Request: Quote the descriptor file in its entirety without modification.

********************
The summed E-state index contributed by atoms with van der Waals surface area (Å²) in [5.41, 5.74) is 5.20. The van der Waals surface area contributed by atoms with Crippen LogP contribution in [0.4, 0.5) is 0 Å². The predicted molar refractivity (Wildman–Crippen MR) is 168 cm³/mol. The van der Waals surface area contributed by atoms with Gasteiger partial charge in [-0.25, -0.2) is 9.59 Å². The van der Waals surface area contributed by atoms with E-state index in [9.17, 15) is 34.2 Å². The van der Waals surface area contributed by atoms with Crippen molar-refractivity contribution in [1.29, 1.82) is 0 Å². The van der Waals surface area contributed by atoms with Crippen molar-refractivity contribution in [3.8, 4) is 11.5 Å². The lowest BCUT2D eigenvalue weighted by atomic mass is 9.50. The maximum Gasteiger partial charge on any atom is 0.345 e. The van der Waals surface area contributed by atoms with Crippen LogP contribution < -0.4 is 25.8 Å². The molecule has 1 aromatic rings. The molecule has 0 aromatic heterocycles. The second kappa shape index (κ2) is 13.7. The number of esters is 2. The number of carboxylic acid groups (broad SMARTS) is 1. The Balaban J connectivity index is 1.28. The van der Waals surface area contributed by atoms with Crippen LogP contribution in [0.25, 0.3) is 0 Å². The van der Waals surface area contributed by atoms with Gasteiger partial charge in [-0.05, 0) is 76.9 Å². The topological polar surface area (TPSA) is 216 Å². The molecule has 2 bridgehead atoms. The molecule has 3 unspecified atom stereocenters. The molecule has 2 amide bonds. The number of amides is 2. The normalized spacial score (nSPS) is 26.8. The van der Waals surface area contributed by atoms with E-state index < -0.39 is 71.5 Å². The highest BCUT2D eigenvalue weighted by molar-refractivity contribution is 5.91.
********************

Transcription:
The summed E-state index contributed by atoms with van der Waals surface area (Å²) in [5.41, 5.74) is 5.20. The van der Waals surface area contributed by atoms with Crippen LogP contribution in [0.4, 0.5) is 0 Å². The predicted molar refractivity (Wildman–Crippen MR) is 168 cm³/mol. The van der Waals surface area contributed by atoms with Gasteiger partial charge in [-0.25, -0.2) is 9.59 Å². The van der Waals surface area contributed by atoms with E-state index in [9.17, 15) is 34.2 Å². The van der Waals surface area contributed by atoms with Crippen molar-refractivity contribution in [1.29, 1.82) is 0 Å². The van der Waals surface area contributed by atoms with Crippen molar-refractivity contribution in [3.8, 4) is 11.5 Å². The lowest BCUT2D eigenvalue weighted by atomic mass is 9.50. The maximum Gasteiger partial charge on any atom is 0.345 e. The van der Waals surface area contributed by atoms with Crippen LogP contribution < -0.4 is 25.8 Å². The molecule has 1 aromatic rings. The molecule has 0 aromatic heterocycles. The second kappa shape index (κ2) is 13.7. The number of esters is 2. The number of carboxylic acid groups (broad SMARTS) is 1. The Balaban J connectivity index is 1.28. The van der Waals surface area contributed by atoms with Crippen LogP contribution in [0.25, 0.3) is 0 Å². The van der Waals surface area contributed by atoms with Gasteiger partial charge in [-0.05, 0) is 76.9 Å². The topological polar surface area (TPSA) is 216 Å². The molecule has 2 bridgehead atoms. The molecule has 3 unspecified atom stereocenters. The molecule has 2 amide bonds. The number of amides is 2. The normalized spacial score (nSPS) is 26.8. The van der Waals surface area contributed by atoms with E-state index < -0.39 is 71.5 Å². The highest BCUT2D eigenvalue weighted by molar-refractivity contribution is 5.91.